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  1. #1
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    Default Extending gas system length

    I'm looking for some experienced knowledge to validate a few things I think I need to account for in extending a gas system to a full rifle length. I've upped a carbine length 308 to a rifle length with an adjustable gas block, 18 inch barrel. Have found I needed to shorten the buffer spring to allow the action to fully operate (due I assume to the greater volume and tube distance the gas has to fill and travel) but I'm not sure that's the only consideration. It seems to me that now it could be playtime with combinations of buffer, spring (strength and length) and possibly buffer tube to find the sweet spot for this new gas system. I know one thing, Physics IS physics and I'm not gonna change it.

    I'd appreciate any guidance or rules of thumb.

  2. #2
    Join Date
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    Quote Originally Posted by Froghalla View Post
    I'm looking for some experienced knowledge to validate a few things I think I need to account for in extending a gas system to a full rifle length. I've upped a carbine length 308 to a rifle length with an adjustable gas block, 18 inch barrel. Have found I needed to shorten the buffer spring to allow the action to fully operate (due I assume to the greater volume and tube distance the gas has to fill and travel) but I'm not sure that's the only consideration. It seems to me that now it could be playtime with combinations of buffer, spring (strength and length) and possibly buffer tube to find the sweet spot for this new gas system. I know one thing, Physics IS physics and I'm not gonna change it.

    I'd appreciate any guidance or rules of thumb.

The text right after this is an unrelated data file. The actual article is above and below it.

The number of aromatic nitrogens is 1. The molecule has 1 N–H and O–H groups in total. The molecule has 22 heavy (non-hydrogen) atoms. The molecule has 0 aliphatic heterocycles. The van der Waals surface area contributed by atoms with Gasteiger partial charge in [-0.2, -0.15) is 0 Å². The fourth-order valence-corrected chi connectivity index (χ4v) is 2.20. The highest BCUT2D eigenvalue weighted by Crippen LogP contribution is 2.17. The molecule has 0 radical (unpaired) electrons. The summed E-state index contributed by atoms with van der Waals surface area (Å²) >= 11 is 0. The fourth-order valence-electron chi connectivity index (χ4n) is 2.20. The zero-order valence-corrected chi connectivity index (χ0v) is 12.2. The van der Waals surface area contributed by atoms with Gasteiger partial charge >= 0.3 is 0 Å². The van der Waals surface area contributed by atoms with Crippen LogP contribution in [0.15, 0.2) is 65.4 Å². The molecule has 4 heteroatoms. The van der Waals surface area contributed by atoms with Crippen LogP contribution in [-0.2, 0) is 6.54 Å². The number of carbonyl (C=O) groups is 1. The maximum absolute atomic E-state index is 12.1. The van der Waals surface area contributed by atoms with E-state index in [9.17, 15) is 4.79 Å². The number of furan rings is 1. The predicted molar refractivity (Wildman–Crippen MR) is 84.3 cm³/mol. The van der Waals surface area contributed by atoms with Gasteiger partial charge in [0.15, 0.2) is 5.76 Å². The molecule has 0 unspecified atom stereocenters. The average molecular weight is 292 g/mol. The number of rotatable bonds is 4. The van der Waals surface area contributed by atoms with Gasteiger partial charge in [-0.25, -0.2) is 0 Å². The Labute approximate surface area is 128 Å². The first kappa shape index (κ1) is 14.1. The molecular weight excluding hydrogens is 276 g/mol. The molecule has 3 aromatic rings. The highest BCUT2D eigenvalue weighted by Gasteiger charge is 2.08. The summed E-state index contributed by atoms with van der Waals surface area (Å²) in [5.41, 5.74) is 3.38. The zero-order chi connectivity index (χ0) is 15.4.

I am just beginning to learn about the AR system and so I am just speaking generally. Relative to gas pressure, gas pressure drops faster the further one gets away from the chamber. True the greater volume of an extended gas tube should reduce the force applied to the bolt carrier. But, the closer the gas port is to the muzzle, the lower will be the pressure of the gas that is tapped. Simply look at the thickness of the chamber compared to other regions of a rifle barrel. The chamber is thicker because that is where the greater pressure is. The further from the chamber the lower is the pressure.
    Edit to add. the closer the gas port is to the chamber, the longer the gas will have also to apply pressure to the gas tube to ultimately accelerate the bolt carrier faster.
    Last edited by barnetmill; 05-15-2018 at 09:13 AM.
    One who hammers his gun into a plow plows for those who do not....Unknown
    ...at the end of the day its not about anything else but YOU AND YOURS..... Gabe Suarez
    ....WANT not NEED is what America is all about. ..... Gabe Suarez
    Its not about how fast you can load, but about how well you can shoot ..... Someone being saved by a speed load is not something that has happened with any regularity. Gabe Suarez

  3. #3
    Join Date
    Jan 2012
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    Volume of the gas tube has very little to do with anything; it's not even worth considering.

    Gas pressure at the barrel port (this is directly related to gas system length) and port size have to be balanced to feed the correct amount of gas to the BCG. The adjustable gas block has the same affect as changing port size to balance the system.